From: Schoenborn, Oliver (Oliver.Schoenborn_at_[hidden])
Date: 2002-10-04 11:29:54
> On Friday 04 October 2002 16:58, Schoenborn, Oliver wrote:
> > A smart pointer IS-NOT-A pointer either.
> No it is a drop in replacement. And as such it has to model
> pointer behaviour.
*If* it is a drop-in replacement, I can't argue with that. I didn't think
shared_ptr was (actually, I don't think any smart pointer could).
> > So although all of the above is
> > true, from a *usage* point of view there is no difference to the
> > (though of course to the compiler writer the difference differences are
> > critical): a const smart_ptr for T should be usable wherever one for
> > T can be used.
> No, definetly not. There is a difference for builtin pointers
> between a const
> pointer and a pointer to const objects and so should be for any smart
I know, and that's not what I meant. I meant that, you can give a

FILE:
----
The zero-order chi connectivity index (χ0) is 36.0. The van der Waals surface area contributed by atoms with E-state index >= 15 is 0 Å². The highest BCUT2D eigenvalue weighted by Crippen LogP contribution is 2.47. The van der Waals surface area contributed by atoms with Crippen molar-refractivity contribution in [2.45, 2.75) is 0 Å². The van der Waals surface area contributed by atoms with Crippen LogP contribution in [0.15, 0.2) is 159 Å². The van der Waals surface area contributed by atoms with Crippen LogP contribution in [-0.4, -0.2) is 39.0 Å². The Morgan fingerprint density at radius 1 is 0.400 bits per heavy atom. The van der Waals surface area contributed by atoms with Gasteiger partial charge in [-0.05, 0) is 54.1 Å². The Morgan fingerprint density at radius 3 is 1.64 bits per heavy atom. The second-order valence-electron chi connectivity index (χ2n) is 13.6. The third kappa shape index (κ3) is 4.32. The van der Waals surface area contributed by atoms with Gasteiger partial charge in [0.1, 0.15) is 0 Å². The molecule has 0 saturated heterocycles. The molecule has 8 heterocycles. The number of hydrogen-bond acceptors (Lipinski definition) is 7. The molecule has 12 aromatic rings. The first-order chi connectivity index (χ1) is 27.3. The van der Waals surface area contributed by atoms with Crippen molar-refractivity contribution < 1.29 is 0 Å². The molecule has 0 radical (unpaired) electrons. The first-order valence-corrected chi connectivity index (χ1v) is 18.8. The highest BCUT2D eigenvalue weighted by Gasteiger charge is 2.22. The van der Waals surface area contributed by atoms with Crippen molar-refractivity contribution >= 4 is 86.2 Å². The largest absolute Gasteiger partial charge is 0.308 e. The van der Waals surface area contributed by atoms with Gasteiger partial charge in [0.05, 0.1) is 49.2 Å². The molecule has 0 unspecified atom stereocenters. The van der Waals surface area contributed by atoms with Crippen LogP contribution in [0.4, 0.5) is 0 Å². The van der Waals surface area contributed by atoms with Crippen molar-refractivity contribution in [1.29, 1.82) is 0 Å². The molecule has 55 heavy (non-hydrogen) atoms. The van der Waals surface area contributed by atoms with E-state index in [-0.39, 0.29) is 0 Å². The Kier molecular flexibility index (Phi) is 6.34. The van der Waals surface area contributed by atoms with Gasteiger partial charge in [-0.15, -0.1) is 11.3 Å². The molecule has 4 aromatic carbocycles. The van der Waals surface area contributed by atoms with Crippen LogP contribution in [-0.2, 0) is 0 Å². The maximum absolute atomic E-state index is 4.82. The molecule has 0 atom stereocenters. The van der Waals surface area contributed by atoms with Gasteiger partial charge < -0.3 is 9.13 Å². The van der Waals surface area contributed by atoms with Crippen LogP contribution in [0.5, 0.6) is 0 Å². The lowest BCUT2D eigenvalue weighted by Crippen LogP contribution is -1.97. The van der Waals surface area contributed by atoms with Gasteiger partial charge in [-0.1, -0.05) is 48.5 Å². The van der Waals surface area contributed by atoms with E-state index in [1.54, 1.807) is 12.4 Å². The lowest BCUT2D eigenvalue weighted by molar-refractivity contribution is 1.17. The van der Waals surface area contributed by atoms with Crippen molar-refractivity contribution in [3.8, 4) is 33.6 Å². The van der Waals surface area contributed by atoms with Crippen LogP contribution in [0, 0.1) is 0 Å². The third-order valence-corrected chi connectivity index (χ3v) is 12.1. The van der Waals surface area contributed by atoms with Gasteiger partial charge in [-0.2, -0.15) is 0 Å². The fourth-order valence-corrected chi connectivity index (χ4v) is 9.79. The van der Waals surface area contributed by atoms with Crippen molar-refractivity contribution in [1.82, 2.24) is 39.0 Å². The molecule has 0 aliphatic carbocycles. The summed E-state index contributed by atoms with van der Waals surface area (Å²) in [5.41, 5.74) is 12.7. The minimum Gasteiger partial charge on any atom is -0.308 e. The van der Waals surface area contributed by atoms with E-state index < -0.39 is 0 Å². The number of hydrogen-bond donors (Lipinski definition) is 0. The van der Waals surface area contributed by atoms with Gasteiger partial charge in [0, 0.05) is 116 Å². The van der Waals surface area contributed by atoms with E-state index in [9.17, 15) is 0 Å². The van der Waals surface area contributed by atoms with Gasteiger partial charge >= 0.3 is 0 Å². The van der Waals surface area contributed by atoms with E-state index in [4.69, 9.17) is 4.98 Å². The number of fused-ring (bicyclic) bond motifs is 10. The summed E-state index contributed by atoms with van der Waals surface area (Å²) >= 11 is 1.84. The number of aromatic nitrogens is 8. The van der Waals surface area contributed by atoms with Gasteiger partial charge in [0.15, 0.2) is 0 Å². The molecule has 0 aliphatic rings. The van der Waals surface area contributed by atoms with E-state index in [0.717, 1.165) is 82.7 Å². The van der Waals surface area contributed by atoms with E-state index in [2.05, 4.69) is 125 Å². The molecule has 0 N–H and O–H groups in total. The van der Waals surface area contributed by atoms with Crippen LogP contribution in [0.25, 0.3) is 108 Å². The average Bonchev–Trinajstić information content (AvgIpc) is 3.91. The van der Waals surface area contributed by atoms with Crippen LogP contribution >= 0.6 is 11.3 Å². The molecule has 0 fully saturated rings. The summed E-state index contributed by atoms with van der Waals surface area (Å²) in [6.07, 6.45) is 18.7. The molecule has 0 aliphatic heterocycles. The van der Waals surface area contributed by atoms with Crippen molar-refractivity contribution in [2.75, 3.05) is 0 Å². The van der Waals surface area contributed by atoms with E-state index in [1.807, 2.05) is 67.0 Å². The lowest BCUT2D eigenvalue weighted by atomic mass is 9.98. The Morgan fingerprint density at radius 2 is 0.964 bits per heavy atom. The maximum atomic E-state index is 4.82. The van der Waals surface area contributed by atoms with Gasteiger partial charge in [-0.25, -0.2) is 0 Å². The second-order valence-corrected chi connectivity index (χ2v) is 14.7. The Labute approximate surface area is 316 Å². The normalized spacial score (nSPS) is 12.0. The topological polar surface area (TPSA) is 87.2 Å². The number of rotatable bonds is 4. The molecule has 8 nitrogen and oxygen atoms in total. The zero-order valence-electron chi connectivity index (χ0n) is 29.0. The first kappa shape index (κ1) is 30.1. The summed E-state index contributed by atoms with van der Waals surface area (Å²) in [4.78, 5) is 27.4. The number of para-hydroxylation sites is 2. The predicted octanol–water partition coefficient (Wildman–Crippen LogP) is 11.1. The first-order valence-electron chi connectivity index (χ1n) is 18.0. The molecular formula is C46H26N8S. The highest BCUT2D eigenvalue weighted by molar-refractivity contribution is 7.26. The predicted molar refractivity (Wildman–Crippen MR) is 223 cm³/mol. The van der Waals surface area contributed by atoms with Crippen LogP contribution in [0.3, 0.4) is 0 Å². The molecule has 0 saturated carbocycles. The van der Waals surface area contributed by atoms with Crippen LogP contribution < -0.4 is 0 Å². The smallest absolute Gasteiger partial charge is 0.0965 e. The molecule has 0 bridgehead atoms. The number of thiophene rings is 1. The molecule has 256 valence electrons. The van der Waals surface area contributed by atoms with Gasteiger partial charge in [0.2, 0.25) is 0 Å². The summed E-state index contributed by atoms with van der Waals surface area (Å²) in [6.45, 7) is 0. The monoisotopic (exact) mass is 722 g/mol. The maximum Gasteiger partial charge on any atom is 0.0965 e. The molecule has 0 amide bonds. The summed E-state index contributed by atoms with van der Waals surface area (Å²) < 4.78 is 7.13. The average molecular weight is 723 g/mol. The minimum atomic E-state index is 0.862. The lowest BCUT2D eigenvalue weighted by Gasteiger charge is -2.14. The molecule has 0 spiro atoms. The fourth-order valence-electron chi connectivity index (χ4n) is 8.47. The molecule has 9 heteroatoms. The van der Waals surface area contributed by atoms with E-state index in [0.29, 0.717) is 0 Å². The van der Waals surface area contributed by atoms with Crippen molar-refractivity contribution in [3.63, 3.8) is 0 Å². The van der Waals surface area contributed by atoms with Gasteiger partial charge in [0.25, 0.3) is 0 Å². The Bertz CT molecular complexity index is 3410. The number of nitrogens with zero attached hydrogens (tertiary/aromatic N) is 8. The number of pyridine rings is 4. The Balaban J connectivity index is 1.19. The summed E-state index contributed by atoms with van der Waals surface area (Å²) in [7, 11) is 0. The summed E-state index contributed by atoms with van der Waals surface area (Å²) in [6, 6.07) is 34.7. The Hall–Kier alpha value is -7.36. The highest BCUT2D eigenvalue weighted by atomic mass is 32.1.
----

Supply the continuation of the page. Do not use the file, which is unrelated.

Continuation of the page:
pointer-to-non-const to a function expecting a pointer-to-const. The fact
that this is implemented in terms of temporaries etc matters if you want to
bind to refs, e.g. Similarly, you should be able to give a "smart pointer to
non-const" object to a function expecting a "smart pointer to const".
However, for safety, you must allow that only if the function is not going
to modify the pointer.
> If it does not behave like a pointer it should not be named pointer.
AFAICT C++98 does not provide some critical mechanisms that would allow for
the creation of a class that can perfectly mimic, i.e. behave like, a
pointer. At best, it mimics certain important characteristics thereof. As
well, since the const stuff discussed above applies to pointers, it should
apply to smart pointers, according to your above statement.
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